Yesterday was Mother’s Day; did you visit your mother? If you are a Christian I hope you did. I’m speaking of Mother Kirk, of course. Who is she? Kirk is the old Scottish or northern English name for church. Mother Kirk is the character from C.S. Lewis’ novel The Pilgrim’s Regress, the one of whom he says it is best to find from infancy and to grow up in. As Christians we have both a Father and a mother. Being justified by faith and having a new relationship to God we have been adopted as sons and daughters of the God and Father of our Lord Jesus Christ. But as the church father Cyprian said so many years ago “He cannot have God as Father who does not have the church as mother.” I understand this may sound “too Catholic” for many evangelicals, but bear with me for a moment.
For all of those ordained to eternal life (Acts 13:48) ,God intends that they come to eternal life through His church. There are of course, exceptions to the rule. The thief on the cross is the usual example of an exception or perhaps the Ethiopian eunuch of Acts chapter eight, but as is often said, the exception proves the rule. The general rule is that those who are being saved are added to the church (Acts 2:47). Scripture is clear that those who profess Christ should belong to a church and thus assumes this to be so throughout the New Testament. This is why the Westminster Divines in chapter XXV of the Confession of Faith write that outside of the church “there is no ordinary possibility of salvation.” Salvation, to the divines as well as in Scripture is much more than conversion; it also includes sanctification and glorification. We should not be so presumptive as to think that we may approach eternal life apart from the means of grace (the preached word, Lord’s Supper, and baptism) that God has ordained for us in his church. It is within the church that we are born into this kingdom, that we hear the law and gospel of our King proclaimed, that we are strengthened and nourished in our faith by his sacraments, and that his law is administered through church discipline by the officers given to the church by her Lord. This is where we are born, where we grow, and where we are protected and disciplined. Like a nurturing mother, the church cares for us throughout our lives.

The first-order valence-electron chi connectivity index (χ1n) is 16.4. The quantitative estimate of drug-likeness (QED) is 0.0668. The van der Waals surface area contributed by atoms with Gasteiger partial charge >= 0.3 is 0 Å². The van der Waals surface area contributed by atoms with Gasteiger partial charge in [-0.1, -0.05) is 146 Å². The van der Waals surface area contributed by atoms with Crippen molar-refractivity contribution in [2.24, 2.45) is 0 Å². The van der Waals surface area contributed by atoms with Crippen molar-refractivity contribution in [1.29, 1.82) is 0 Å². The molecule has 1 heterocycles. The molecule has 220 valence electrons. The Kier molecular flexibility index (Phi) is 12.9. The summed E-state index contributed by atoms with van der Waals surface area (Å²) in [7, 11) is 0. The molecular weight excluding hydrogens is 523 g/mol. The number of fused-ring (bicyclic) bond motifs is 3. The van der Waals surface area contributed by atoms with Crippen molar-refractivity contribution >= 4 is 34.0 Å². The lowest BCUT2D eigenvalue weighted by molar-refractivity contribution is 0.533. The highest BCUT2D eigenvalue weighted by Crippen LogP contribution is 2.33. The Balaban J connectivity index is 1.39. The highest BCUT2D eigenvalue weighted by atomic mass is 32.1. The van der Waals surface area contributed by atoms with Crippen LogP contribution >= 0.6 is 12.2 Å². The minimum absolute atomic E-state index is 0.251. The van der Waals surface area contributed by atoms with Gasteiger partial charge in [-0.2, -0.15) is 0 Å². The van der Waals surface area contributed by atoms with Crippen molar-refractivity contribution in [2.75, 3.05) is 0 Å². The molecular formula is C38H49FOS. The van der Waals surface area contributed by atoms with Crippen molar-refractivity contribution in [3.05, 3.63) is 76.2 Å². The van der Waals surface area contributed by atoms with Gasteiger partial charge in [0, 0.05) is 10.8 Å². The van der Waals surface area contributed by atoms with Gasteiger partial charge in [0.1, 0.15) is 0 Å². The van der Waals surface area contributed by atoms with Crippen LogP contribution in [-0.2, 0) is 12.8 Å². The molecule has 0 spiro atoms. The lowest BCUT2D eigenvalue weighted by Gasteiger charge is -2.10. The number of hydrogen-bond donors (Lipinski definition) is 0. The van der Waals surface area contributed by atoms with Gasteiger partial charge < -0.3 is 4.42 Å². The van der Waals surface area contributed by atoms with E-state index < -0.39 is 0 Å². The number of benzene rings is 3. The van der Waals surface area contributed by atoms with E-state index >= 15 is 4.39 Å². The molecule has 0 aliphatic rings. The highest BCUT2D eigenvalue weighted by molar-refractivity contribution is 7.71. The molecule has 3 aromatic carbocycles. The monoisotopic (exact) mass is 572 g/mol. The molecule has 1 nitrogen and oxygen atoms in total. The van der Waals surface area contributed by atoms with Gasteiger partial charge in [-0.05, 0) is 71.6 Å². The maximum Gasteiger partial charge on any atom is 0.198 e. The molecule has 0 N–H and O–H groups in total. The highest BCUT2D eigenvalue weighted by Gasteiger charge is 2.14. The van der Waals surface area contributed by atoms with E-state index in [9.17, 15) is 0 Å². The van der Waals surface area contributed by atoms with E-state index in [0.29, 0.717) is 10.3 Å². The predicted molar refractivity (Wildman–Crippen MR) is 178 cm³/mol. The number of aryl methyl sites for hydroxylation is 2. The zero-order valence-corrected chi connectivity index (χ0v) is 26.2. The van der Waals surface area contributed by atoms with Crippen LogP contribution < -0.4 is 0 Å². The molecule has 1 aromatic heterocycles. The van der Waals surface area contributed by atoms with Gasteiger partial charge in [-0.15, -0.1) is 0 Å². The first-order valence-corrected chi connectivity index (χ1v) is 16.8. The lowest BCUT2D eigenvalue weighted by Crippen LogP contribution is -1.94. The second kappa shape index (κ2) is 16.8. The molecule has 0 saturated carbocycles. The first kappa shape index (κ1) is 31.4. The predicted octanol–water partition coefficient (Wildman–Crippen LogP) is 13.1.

These are all practical reasons for calling the church our mother as Christians, but more importantly, Scripture teaches this truth as well. The woman of Revelation 12 who gives birth to the Christ child is not Mary, but the collective people of God. She cannot be the nation of Israel alone, for her lineage can be traced back before Abraham to Noah, Seth, and to Eve – thus fulfilling the promise of Genesis 3:15 of the seed of the woman who was to crush the head of the seed of the serpent. She also has other offspring; “those who keep the commandments of God and hold to the testimony of Jesus” (Rev. 12:17). So as Christians we are the offspring of this mother. This is a strange relationship that we have. The church is made up of our brothers and sisters but is yet our mother. The church, this city of God where God has come to dwell in the midst of his people, gives birth to further children. We have come to (Heb. 12:22) and are apart of this city. “The Jerusalem above is free, and she is our mother” (Galatians 4:26).